It’s not unti…

Aside

It’s not until you attend an event such as this that you realise how volatile our world is, how just a couple of seconds or minutes can change your world beyond recognition. It’s only when you see the devastation, the empty landscapes, piles of rubble looming in the distance and shires which remember the dead, that the reality hits you.  In Christchurch we have gap filler to stop our streets from looking empty with the loss of some of our buildings, but in Sendai the gaps seem to go on forever, with only the odd damaged building standing alone. We saw two schools affected by the Tsunami, one with a badly damaged gym but no casualties as all students were evacuated to the roof, while the other school saw fourteen students killed because no decision was made in time. It was sad to see the broken windows and children’s umbrellas still outside, waiting to be used. It was frightening to learn that the difference between surviving and being killed in a Tsunami can depend on what side of the street you hp difference between life and death depends on what side of street you were on or how fast you were able to run.  It changed the tone of the trip and reminded us why we were here.  The point of this forum is to learn from past disasters and help our communities prepare for the future, building resilience and helping to look beyond the disaster.

We started off the third day of the forum with several workshops and presentations, learning the importance of disaster planning within your family and community and trauma care for victims of natural disasters. It was interesting to hear about the trauma caused from the experiences from Fukushima, about children who were stigmatized from the accident and how families were affected and so on.  Hearing personal experiences of the disasters from countries such as Nepal, Pakistan, Thailand and Indonesia showed the how communities can be affected by disasters.  It was also inspiring to hear their stories and what they have done, the research into reducing the risk of flooding in certain areas, educating young mothers on how they can protect their families and introducing warning signals into community homes.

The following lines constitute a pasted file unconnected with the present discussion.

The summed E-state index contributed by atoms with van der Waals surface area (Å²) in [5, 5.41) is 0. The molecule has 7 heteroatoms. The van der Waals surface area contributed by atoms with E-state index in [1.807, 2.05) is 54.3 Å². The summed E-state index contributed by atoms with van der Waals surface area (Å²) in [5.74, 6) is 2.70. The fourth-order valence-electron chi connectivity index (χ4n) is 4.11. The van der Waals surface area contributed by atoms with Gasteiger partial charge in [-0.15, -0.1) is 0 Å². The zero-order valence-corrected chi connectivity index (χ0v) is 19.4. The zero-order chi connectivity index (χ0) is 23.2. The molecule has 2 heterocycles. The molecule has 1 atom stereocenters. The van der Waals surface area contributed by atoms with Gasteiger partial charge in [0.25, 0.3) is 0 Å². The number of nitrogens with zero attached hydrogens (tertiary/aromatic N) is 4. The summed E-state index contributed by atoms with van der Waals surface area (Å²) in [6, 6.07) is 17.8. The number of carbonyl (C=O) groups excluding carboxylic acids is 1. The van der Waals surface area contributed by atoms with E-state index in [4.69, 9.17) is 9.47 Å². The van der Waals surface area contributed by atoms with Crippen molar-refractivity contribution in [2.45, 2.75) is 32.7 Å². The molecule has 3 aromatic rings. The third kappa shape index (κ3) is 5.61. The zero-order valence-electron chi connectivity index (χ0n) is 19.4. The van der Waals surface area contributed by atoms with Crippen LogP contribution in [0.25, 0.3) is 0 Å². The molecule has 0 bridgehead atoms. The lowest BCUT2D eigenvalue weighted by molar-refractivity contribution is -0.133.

Action plans are already starting to be developed.  Three of the NZ Delegates are working on a film and photo expedition, aimed at raising awareness about natural disasters, the risk, and prevention and how people are affected. Benazir is working on an action plan to work with the deaf youth of Christchurch as well as working with Chloe to develop a blog where people can share their experiences form the Christchurch earthquakes.  The forum is going well, and is going too fast, it’s hard to believe that on Monday we will fly back to New Zealand. Tomorrow we will present our action plans to numerous community leaders, so tonight we will be up late making them look stunning.

(Rachael)